ERIC Number: ED176899
Record Type: RIE
Publication Date: 1979-Oct
Reference Count: 0
The Cognitive Structure of Parenthood: The Development of a Descriptive Measure.
Newberger, Carolyn Moore
This paper describes the process of constructing a measure of a new construct called Parental Awareness. Parental Awareness (PA) can be thought of as an organized knowledge system with which the parent makes sense out of the child's responses and behavior and formulates policies to guide parental action. A clinical method of data collection, permitting an analysis of the reasoning parents use to arrive at and to justify their beliefs, was employed to examine perspective taking and moral aspects of parental cognition. Eight issues covering a range of parental tasks which were assumed to be usual and critical were identified. At least two questions pertaining to each issue were addressed to 51 parents from a broad cross-section of social and family backgrounds. Four levels of Parental Awareness orientation, which appear to describe qualitative differences in parental reasoning, were found in the parents' replies. The levels were identified as: Egoistic, Conventional, Subjective-Individualistic, and Process or Interactional. Examples of parental reasoning for two issues at each of the four levels are given. The validity of the PA construct is discussed. In conclusion, a study of parents of abused or neglected children is reported. Abusive or neglectful parents scored significantly lower on the measure of Parental Awareness than similar parents in the original sample. (Author/RH)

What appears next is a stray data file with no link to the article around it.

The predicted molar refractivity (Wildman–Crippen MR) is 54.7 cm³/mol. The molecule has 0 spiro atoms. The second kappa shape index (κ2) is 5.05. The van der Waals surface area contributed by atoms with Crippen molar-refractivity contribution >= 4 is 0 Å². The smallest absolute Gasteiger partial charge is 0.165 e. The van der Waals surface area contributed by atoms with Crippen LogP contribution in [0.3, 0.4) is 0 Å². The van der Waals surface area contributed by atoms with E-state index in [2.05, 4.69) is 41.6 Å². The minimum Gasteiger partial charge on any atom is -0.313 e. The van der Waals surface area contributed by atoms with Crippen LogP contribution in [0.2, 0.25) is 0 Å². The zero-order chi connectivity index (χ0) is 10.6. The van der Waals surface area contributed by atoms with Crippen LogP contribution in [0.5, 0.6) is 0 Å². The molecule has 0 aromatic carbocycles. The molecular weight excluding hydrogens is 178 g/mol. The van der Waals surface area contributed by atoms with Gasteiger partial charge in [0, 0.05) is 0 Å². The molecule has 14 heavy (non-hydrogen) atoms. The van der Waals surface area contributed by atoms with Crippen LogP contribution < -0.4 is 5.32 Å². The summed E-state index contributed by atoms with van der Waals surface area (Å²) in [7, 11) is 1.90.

Publication Type: Reports - Research
Education Level: N/A
Sponsor: Radcliffe Inst., Cambridge, MA.; Administration for Children, Youth, and Families (DHEW), Washington, DC.; Danforth Foundation, St. Louis, MO.
Authoring Institution: N/A
Identifiers: Parental Awareness; Qualitative Differences